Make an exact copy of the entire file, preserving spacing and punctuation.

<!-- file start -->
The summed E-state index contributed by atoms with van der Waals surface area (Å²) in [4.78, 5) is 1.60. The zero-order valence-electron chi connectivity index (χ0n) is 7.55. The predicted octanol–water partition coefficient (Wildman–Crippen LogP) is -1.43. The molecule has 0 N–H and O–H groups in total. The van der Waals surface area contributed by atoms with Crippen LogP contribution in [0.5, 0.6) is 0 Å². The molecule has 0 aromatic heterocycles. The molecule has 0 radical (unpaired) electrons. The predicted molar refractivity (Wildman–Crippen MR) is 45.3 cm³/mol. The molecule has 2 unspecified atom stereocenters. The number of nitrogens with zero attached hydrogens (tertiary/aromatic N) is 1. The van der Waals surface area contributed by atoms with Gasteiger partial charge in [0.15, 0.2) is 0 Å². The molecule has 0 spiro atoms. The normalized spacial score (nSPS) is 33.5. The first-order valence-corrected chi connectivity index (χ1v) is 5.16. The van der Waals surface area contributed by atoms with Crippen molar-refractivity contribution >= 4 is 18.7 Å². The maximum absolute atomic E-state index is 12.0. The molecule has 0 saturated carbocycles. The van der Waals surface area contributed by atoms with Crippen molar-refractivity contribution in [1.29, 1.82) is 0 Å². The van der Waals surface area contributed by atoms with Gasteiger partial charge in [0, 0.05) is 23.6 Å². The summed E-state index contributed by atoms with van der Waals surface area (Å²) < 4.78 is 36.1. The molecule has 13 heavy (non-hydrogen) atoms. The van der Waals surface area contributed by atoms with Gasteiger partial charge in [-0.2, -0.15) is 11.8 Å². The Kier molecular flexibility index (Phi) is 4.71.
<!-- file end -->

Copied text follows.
The summed E-state index contributed by atoms with van der Waals surface area (Å²) in [4.78, 5) is 1.60. The zero-order valence-electron chi connectivity index (χ0n) is 7.55. The predicted octanol–water partition coefficient (Wildman–Crippen LogP) is -1.43. The molecule has 0 N–H and O–H groups in total. The van der Waals surface area contributed by atoms with Crippen LogP contribution in [0.5, 0.6) is 0 Å². The molecule has 0 aromatic heterocycles. The molecule has 0 radical (unpaired) electrons. The predicted molar refractivity (Wildman–Crippen MR) is 45.3 cm³/mol. The molecule has 2 unspecified atom stereocenters. The number of nitrogens with zero attached hydrogens (tertiary/aromatic N) is 1. The van der Waals surface area contributed by atoms with Gasteiger partial charge in [0.15, 0.2) is 0 Å². The molecule has 0 spiro atoms. The normalized spacial score (nSPS) is 33.5. The first-order valence-corrected chi connectivity index (χ1v) is 5.16. The van der Waals surface area contributed by atoms with Crippen molar-refractivity contribution >= 4 is 18.7 Å². The maximum absolute atomic E-state index is 12.0. The molecule has 0 saturated carbocycles. The van der Waals surface area contributed by atoms with Crippen molar-refractivity contribution in [1.29, 1.82) is 0 Å². The van der Waals surface area contributed by atoms with Gasteiger partial charge in [0, 0.05) is 23.6 Å². The summed E-state index contributed by atoms with van der Waals surface area (Å²) < 4.78 is 36.1. The molecule has 13 heavy (non-hydrogen) atoms. The van der Waals surface area contributed by atoms with Gasteiger partial charge in [-0.2, -0.15) is 11.8 Å². The Kier molecular flexibility index (Phi) is 4.71.